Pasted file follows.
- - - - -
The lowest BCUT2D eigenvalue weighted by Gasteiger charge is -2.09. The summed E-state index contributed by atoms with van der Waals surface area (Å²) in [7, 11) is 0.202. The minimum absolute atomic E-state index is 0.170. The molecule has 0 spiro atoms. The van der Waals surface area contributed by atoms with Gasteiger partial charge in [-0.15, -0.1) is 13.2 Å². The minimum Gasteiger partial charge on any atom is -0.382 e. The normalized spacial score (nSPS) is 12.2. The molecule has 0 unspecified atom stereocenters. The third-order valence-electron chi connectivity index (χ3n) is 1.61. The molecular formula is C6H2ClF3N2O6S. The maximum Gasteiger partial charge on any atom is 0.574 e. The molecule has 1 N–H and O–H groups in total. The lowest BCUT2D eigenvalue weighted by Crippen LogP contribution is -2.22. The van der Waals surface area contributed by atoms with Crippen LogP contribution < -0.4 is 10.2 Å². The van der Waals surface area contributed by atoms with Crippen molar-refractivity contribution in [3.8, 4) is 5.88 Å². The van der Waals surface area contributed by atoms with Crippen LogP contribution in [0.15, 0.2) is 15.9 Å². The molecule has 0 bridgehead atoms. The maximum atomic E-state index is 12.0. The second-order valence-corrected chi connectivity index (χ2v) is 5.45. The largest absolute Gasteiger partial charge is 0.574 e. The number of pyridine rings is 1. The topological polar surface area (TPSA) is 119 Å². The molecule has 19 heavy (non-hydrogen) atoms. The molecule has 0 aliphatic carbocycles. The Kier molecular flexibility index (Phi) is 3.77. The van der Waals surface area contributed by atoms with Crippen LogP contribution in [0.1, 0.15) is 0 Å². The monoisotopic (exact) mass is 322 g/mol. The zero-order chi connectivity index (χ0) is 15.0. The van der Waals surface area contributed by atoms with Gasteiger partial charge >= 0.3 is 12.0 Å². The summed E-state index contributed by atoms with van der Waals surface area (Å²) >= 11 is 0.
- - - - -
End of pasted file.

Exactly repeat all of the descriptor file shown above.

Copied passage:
The lowest BCUT2D eigenvalue weighted by Gasteiger charge is -2.09. The summed E-state index contributed by atoms with van der Waals surface area (Å²) in [7, 11) is 0.202. The minimum absolute atomic E-state index is 0.170. The molecule has 0 spiro atoms. The van der Waals surface area contributed by atoms with Gasteiger partial charge in [-0.15, -0.1) is 13.2 Å². The minimum Gasteiger partial charge on any atom is -0.382 e. The normalized spacial score (nSPS) is 12.2. The molecule has 0 unspecified atom stereocenters. The third-order valence-electron chi connectivity index (χ3n) is 1.61. The molecular formula is C6H2ClF3N2O6S. The maximum Gasteiger partial charge on any atom is 0.574 e. The molecule has 1 N–H and O–H groups in total. The lowest BCUT2D eigenvalue weighted by Crippen LogP contribution is -2.22. The van der Waals surface area contributed by atoms with Crippen LogP contribution < -0.4 is 10.2 Å². The van der Waals surface area contributed by atoms with Crippen molar-refractivity contribution in [3.8, 4) is 5.88 Å². The van der Waals surface area contributed by atoms with Crippen LogP contribution in [0.15, 0.2) is 15.9 Å². The molecule has 0 bridgehead atoms. The maximum atomic E-state index is 12.0. The second-order valence-corrected chi connectivity index (χ2v) is 5.45. The largest absolute Gasteiger partial charge is 0.574 e. The number of pyridine rings is 1. The topological polar surface area (TPSA) is 119 Å². The molecule has 19 heavy (non-hydrogen) atoms. The molecule has 0 aliphatic carbocycles. The Kier molecular flexibility index (Phi) is 3.77. The van der Waals surface area contributed by atoms with Crippen LogP contribution in [0.1, 0.15) is 0 Å². The monoisotopic (exact) mass is 322 g/mol. The zero-order chi connectivity index (χ0) is 15.0. The van der Waals surface area contributed by atoms with Gasteiger partial charge >= 0.3 is 12.0 Å². The summed E-state index contributed by atoms with van der Waals surface area (Å²) >= 11 is 0.